Acer Spin 5 review

This modest workhorse delivers where it counts

Acer Spin 5 review unit tented on a desk
(Image: © Future)

Tom's Guide Verdict

The Acer Spin 5 is a modest workhorse, delivering strong performance at a fair price.


  • +

    Ample power

  • +

    Vibrant display


  • -

    Middling speakers

  • -

    Saddled with bloatware

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Acer Spin 5 specs (as reviewed)

Price: $1,379 as configured
Intel Core i7-1260P
Display: 14-inch WQXGA (2,560 x 1,600)
Storage: 1TB SSD
Ports: 2 USB-C, HDMI, 2x USB 3 Type A, microSD reader, 3.5mm audio jack
Battery life: 12:31 (tested)
Dimensions: 0.67 x 12.25 x 8.59 inches
Weight: 2.9 pounds

The Acer Spin 5 ($1,379 as reviewed) is a modest 2-in-1 machine, eschewing aesthetics (it’s literally only available in gray) in favor of strong performance and a bright, vibrant display. It also comes with a stylus, if you’re into that sort of thing. 

At first blush this machine doesn’t exactly inspire, but after spending time experiencing its features (and foibles), I’ve come away impressed. 

This isn't one of the best laptops or even the best 2-in-1 laptops on the market right now, but it's a close contender that will serve you well if you need a simple, no-nonsense Windows 11 convertible for getting work done, doodling notes and watching movies on the go.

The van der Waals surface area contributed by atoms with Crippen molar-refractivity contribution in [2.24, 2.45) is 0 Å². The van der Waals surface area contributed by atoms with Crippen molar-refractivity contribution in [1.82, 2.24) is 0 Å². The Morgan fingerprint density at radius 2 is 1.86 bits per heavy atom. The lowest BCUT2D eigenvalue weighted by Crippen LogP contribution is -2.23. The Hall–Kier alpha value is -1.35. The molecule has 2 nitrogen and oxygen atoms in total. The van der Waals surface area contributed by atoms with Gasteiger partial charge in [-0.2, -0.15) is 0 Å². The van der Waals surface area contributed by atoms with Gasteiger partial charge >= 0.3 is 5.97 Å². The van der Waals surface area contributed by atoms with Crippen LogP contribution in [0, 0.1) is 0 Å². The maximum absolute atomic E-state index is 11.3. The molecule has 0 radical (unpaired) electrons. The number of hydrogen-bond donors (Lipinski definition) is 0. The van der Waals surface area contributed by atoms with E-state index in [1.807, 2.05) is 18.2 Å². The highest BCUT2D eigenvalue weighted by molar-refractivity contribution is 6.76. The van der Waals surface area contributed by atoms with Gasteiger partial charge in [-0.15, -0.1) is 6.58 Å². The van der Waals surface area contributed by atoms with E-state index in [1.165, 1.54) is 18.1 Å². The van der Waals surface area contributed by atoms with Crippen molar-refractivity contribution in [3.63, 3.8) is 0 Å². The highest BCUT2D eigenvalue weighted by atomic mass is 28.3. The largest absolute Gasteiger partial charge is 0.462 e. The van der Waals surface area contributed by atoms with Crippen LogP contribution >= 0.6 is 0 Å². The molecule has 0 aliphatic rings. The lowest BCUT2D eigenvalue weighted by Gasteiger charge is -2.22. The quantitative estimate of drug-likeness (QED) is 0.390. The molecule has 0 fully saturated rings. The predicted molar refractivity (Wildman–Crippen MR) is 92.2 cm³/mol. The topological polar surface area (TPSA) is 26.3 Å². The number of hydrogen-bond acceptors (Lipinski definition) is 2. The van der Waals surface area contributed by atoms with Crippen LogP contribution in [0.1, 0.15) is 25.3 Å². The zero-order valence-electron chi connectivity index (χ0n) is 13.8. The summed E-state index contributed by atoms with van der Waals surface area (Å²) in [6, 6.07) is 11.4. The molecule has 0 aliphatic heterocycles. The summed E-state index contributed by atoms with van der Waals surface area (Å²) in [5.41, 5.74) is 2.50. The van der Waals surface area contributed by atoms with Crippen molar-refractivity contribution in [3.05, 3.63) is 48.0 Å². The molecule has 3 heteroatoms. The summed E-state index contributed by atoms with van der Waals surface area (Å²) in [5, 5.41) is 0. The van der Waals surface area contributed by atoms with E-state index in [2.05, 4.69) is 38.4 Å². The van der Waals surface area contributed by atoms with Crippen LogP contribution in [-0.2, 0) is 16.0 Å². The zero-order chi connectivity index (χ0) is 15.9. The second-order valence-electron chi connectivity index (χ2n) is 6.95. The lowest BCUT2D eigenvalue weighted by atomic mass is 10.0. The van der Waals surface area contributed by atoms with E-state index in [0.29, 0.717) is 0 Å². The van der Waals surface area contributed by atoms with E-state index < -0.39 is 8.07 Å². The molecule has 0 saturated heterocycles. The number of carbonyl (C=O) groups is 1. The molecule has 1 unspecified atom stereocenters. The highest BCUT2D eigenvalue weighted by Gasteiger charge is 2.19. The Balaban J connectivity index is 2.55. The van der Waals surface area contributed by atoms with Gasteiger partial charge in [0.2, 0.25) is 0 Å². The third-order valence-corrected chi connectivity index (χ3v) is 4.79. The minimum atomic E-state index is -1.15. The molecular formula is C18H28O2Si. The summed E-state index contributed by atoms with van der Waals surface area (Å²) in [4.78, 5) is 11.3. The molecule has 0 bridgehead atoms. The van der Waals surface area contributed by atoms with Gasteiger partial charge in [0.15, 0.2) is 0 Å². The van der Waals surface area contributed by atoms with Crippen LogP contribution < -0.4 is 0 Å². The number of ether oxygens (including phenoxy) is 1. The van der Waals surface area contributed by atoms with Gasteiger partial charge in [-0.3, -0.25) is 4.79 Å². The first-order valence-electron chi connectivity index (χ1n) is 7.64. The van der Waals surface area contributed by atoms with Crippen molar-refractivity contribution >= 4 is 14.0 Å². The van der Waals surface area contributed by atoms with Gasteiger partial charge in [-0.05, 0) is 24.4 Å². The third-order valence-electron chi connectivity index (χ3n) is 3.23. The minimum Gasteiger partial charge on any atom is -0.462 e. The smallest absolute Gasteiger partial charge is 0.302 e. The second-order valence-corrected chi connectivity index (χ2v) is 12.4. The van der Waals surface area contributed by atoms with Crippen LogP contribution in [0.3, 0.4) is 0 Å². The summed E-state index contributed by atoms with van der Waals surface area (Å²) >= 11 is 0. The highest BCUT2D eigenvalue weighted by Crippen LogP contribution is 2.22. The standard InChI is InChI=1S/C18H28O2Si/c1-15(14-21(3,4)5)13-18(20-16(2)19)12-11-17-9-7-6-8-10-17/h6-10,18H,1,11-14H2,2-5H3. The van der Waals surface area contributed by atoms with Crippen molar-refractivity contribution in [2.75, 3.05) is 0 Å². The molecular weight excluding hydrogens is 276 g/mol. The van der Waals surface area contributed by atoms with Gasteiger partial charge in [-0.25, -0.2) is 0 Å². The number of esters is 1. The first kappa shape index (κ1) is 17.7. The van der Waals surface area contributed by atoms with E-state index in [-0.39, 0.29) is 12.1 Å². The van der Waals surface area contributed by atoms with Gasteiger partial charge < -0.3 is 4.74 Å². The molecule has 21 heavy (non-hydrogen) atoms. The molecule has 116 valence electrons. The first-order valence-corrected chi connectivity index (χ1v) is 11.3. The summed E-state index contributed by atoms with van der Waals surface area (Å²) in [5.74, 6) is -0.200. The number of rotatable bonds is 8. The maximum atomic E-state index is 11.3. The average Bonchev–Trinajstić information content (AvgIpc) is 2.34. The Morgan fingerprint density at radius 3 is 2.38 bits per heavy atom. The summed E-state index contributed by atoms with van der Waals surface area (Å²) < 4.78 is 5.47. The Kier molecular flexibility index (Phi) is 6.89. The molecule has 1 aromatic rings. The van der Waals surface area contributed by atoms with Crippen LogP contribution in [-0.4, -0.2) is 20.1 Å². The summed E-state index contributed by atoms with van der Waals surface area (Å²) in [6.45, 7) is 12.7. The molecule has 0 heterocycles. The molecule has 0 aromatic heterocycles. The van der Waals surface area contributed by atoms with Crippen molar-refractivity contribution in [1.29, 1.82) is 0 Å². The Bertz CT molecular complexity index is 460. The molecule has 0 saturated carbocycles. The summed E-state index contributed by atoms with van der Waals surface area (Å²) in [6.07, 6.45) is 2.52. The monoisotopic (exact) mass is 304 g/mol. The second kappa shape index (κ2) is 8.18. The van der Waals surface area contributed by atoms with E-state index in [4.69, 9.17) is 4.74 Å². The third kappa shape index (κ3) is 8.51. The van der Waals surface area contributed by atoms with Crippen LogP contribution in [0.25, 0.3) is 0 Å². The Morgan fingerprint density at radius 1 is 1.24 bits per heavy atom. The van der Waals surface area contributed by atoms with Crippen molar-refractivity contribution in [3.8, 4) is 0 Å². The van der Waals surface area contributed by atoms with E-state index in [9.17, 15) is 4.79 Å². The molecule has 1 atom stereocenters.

Acer Spin 5 review: Price and availability

The Acer Spin 5 Intel we reviewed is priced at $1,379.99 as configured and is available for purchase via Acer's website and select third-party retailers. 

The laptop arrives running Windows 11 Home, and is powered by a 2.1 GHz Intel Core i7-1260P CPU. It also comes configurable with up to 16GB of RAM, and a 1TB SSD. The unit is graced by a 14-inch, 2,560 by 1,600 resolution touchscreen, and the laptop ships with a stylus included in case you want to try your hand at writing or drawing on the screen.

Acer Spin 5 review unit viewed top-down

(Image credit: Future)

An older variant can be had for as low as $599.99 (at time of writing, down from $1,099.99). It’s equipped with a 2.8 GHz Core i7-1165G7 CPU paired with 8GB of DDR4 RAM and a 512GB SSD. That model’s touchscreen is a little smaller at 13.5-inches (2,256 x 1,504 resolution), and it runs Windows 10.

Acer Spin 5 review: Design

The Acer Spin 5 Intel is functional, if a bit bland. The chassis (available in “Concrete Gray” or “Steel Gray”) is less than an inch thick (about 17mm) but feels sturdy, resisting any flexing while I twist and tug at it in my hands. The 360-degree hinge is stiff enough to keep the screen from bobbing as I type, but pivots smoothly when shutting the machine, or turning it back on itself into “tablet mode.” At just under 3 pounds (about 1.3kg) it’s light enough to disappear inside of a bag when on the go, but the 14-inch display can be a little awkward to hold in one hand while writing with the included stylus.